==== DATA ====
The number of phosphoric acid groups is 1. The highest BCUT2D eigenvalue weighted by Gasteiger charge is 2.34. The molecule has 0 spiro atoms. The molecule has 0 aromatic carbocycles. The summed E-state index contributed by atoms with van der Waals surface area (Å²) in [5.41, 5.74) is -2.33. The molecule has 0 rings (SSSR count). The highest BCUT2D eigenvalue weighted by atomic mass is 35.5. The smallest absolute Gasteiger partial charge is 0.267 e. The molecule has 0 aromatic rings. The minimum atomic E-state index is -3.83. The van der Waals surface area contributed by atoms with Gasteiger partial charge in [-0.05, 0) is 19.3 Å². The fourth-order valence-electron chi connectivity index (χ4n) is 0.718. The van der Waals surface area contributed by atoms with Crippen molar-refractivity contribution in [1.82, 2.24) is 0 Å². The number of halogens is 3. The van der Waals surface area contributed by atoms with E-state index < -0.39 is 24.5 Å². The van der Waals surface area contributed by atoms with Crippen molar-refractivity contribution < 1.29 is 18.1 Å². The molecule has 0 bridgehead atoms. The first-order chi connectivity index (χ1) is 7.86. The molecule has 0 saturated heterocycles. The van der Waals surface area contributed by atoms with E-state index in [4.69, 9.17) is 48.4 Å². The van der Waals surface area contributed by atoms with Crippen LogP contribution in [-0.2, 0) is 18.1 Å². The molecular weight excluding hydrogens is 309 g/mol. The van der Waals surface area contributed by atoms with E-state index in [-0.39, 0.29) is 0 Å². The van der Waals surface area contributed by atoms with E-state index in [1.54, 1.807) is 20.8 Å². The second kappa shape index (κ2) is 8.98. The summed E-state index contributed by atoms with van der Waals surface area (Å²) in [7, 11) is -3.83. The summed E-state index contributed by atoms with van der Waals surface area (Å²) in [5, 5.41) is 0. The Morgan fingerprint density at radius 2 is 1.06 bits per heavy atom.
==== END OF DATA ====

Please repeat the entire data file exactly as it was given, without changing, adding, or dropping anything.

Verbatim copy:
The number of phosphoric acid groups is 1. The highest BCUT2D eigenvalue weighted by Gasteiger charge is 2.34. The molecule has 0 spiro atoms. The molecule has 0 aromatic carbocycles. The summed E-state index contributed by atoms with van der Waals surface area (Å²) in [5.41, 5.74) is -2.33. The molecule has 0 rings (SSSR count). The highest BCUT2D eigenvalue weighted by atomic mass is 35.5. The smallest absolute Gasteiger partial charge is 0.267 e. The molecule has 0 aromatic rings. The minimum atomic E-state index is -3.83. The van der Waals surface area contributed by atoms with Gasteiger partial charge in [-0.05, 0) is 19.3 Å². The fourth-order valence-electron chi connectivity index (χ4n) is 0.718. The van der Waals surface area contributed by atoms with Crippen molar-refractivity contribution in [1.82, 2.24) is 0 Å². The number of halogens is 3. The van der Waals surface area contributed by atoms with E-state index < -0.39 is 24.5 Å². The van der Waals surface area contributed by atoms with Crippen molar-refractivity contribution < 1.29 is 18.1 Å². The molecule has 0 bridgehead atoms. The first-order chi connectivity index (χ1) is 7.86. The molecule has 0 saturated heterocycles. The van der Waals surface area contributed by atoms with E-state index in [4.69, 9.17) is 48.4 Å². The van der Waals surface area contributed by atoms with Crippen LogP contribution in [-0.2, 0) is 18.1 Å². The molecular weight excluding hydrogens is 309 g/mol. The van der Waals surface area contributed by atoms with E-state index in [-0.39, 0.29) is 0 Å². The van der Waals surface area contributed by atoms with E-state index in [1.54, 1.807) is 20.8 Å². The second kappa shape index (κ2) is 8.98. The summed E-state index contributed by atoms with van der Waals surface area (Å²) in [7, 11) is -3.83. The summed E-state index contributed by atoms with van der Waals surface area (Å²) in [5, 5.41) is 0. The Morgan fingerprint density at radius 2 is 1.06 bits per heavy atom.